Amidst some of the most exploited natural regions of Kenya, find out how exceptional Safari properties have made being green very glamorous and profitable. Protecting wildlife and wilderness and profiting the tribals co-exists with ethical and elegant tourism.
Plastic and cement-free, built entirely from bio degradable local materials and creatively implemented recycled materials
Mara Plains is the sophistication of simplicity and the mark of one of Kenya’s classiest camps that boasts the best guides around. They’re witty and poetic, and often show you the cat-trick (lion-leopard-cheetah), including lions that look like Brad Pitt and Antonio Banderas. Really. Award-winning filmmakers for National Geographic, Derek and Beverly Jubert have their camp floored with colonial railway sleepers; the chandeliers are from colonial dining-carriages. Plush zebra-striped shawls drape dining-chairs and you can take them with you to bed (the shawls, not the chairs, although peculiar preferences are no doubt entertained). Ah, the tents! One hears they cost US$300,000 per key, are river-wreathed, embellished with hippos who serenade you as you splash in your stand-alone copper tub. Showers have Lamu doors said to cost US$2,000 per door. No, the doors aren’t to the shower, but are the shower, studded with brass taps. Lean, clean cuisine ravishes. I’m told the spanking-new Mara Plains piqued Brangelina’s interest. They’re sure to come given that they endorse and grace places renowned for conservation and Great Plains Conservation has made of conservation a fine art.
Pays Masai 70 per cent of their cattle’s worth if eaten by a lion to prevent them from killing the culprit
Perched over the Savannah with astounding views of the snow-caped Kilimanjaro that hangs in the sky like crystal, Ol Donyo is rustic by day, and turns seductive when dressed for supper in candles, lamps and lavish tableware. Suites come with salons flowing unimpeded into terraces with cliff-edge infinity pools offering those bewitching views over Mt Kili. Sleep under a blanket of stars on terrace-top star-beds whose velvet-armed embrace you leave only for champagne breakfasts in the lodge’s fabulous forested tree-house. Or you can breakfast in-camp with a view of a waterhole where animals have mid-morning drinks parties. Elephants pose gracefully- when not throwing their weight around, nudging out giraffe, zebra, gazelle, and warthogs.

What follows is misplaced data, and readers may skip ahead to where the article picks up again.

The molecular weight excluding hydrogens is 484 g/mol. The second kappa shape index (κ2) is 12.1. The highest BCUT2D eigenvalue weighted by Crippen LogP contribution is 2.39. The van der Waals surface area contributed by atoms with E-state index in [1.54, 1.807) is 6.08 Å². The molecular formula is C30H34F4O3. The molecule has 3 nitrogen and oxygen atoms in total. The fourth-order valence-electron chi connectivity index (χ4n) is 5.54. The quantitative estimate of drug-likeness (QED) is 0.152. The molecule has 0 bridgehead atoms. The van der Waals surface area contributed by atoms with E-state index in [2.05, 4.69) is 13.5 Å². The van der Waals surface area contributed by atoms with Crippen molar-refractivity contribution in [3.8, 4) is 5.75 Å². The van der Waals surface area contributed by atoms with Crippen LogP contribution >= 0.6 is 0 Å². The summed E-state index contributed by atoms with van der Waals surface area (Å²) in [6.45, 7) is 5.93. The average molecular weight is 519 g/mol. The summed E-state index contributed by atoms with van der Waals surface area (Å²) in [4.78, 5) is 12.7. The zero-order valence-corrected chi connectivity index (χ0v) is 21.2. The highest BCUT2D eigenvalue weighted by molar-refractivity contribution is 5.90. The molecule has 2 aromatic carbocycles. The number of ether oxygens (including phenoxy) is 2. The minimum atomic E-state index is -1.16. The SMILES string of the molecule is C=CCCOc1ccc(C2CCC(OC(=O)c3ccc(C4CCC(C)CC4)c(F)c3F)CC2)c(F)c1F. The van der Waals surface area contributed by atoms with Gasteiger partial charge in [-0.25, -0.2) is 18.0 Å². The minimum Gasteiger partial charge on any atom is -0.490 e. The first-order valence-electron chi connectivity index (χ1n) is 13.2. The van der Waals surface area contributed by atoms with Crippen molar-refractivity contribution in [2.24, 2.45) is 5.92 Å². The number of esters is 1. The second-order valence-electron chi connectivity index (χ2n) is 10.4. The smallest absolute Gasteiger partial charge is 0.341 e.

Unbelievably lush organic farm
Enchanting hand-built stone-and-thatch structures. They have a jet-setting pet giraffe (yes, Nditu whizzed in from the giraffe orphanage) who gallops about the lushest lawns when not shooing away suitors. Embowered under trees where monkeys swing and birds court and sing, relish a cornucopia including fruit and veggies from their gardens, veritably the Garden of Eden, where tropical mangoes and papaya flirt with multifarious berries.
Supports NGOs involved in environment protection, their vision being commitment to East Africa
Superbly stationed on the Sand River with the best seats in the wilderness theatre to watch the Great Migration. Colonial-chic tents, all leather and wood swirl in signature almond fragrances, are sumptuously draped, have crystal decanters, and the crumbliest cookies stored in cut-glass bottles. There are in-door baths and outdoor showers. Breakfasts on private terraces are a delight, unless monkeys whisk off your wholegrain toast. Sup al fresco on Little Sand River’s jacuzzied pavilion.
Among the first to integrate existing trees into the camp to prevent tree-cutting; don’t be surprised to see a tree trunk shooting out from within a tent.
With its artfully created vintage look, the camp feels like it’s been around a century. And too, the impressively loyal staff. Managers aren’t ‘imported’ expats or ‘mzungus’ (white Kenyans). This exclusive retreat masquerades as rustic colonial casualness. If you spot a guest lazing around in tattered shorts, don’t attempt rescue. He’s probably one of Bataleur’s typical unpretentious billionaire-millionaire guests. Sultry dark-wood tents have wispy four-posters and sheets you wish you had back home. Chef Meshak unfurls epicurean four course meals, sprucing up Masai specialities too, including spinach or bean stew usually served with goat, the Masai staple (Chef can also prepare a vegetarian version). After a nice therapeutic massage in the Mara (in-tent spa amidst roses and candles) emerge onto your terrace ablaze with 150 lamps and candles.
Choose from a number of lodges and have the ultimate African bush experience
Located in the south-western corner of Kruger National Park, Sabi Sands Game Reserve is all of 65,000 hectares, and quite popular as a leopard spotting destination. Since there is no fencing between Kruger and Sabi Sands, animals roam freely, and spotting the Big 5 is easy. Laze on your private balcony and watch the rustic untamed wilderness stretching to the horizon, or be out early morning on a 4X4 for an experience of a lifetime. The best time to visit is in summer to catch baby animals.